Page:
Watch Urdunama If You Think It’s ‘Rashk-e-Kamar’
Qamar means ‘Moon’ while ‘Kamar’ means waist. So no, the song is NOT about waistlines.
Camera: Puneet Bhatia and Mukul Bhandari
Video Editor: Puneet Bhatia
Actors: Badsha Ray and Zijah Sherwani
Rashk-e-Qamar denotes someone who possesses the qualities of the Moon.
The song is actually a ghazal of seven ashaar (couplets) which was originally written by the Urdu poet Fana Bulandshahri and performed by Nusrat Fateh Ali Khan in 1988.
The qawwali is about intense attraction, which the poet describes using the symbolism of the Moon, alcohol and his beloved’s impact on him. The beats, the rhythm and the poetry together conjure an image of a man, who can’t think of anything but how beautiful Rashk-e-qamar is: a very special person in his life who, according to him, is envied by the Moon.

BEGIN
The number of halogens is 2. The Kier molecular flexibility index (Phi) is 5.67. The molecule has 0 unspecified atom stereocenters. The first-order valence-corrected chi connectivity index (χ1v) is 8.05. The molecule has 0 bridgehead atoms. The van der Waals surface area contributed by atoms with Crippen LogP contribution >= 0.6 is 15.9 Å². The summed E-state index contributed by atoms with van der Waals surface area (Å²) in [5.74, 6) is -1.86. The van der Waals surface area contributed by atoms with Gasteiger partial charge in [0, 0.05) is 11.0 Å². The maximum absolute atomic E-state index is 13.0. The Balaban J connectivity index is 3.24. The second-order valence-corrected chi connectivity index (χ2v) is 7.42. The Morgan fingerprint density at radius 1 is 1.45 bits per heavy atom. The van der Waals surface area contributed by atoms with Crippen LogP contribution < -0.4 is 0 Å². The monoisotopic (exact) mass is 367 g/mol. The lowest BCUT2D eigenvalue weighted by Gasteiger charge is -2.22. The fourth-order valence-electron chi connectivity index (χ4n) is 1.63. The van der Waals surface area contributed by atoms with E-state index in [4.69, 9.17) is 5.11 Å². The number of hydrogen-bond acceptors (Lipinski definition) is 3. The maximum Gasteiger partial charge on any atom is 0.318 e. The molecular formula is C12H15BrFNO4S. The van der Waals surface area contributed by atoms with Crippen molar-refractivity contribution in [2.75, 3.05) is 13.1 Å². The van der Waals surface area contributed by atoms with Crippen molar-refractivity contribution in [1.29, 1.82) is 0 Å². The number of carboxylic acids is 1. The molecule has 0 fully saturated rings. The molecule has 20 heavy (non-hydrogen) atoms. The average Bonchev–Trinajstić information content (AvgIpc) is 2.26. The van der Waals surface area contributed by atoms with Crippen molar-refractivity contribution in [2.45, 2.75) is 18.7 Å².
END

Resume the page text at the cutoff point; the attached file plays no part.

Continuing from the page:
“Mere Rashk-e-Qamar tune pehli nazar, jab nazar se milai maza aa gaya
Barq si gir gai kaam hi kar gai, aag aise lagai maza aa gaya...”
Barq means lightening. The poet is talking about the burning desire and passion his beloved, who is the envy of the Moon, has alight in him.
Rashk-e-Qamar could also be found in Urdu poet Daagh Dehlvi’s poetry. He wrote:
“Tevar tere ai Rashk-e-Qamar dekh rahe hain. Hum shaam se aasaar-e-sahar dekh rahe hain.”
Tevar means the expression of the eyes. Asaar means sign, and sahar is dawn, morning. Asaar-e-sehar yaani ‘sign of a dawn’.
The poet is smitten and yearning for the possibility of a union with his beloved, who is more beautiful than the Moon. How the beloved looks at and behaves towards the poet, makes him wait for a sign of dawn, in this case, a union with the beloved.
Another interpretation of the sher can be that the beloved might leave and the poet has been looking, in fear, for a sign of the dawn, which will take away the Moon-like beloved from his life.
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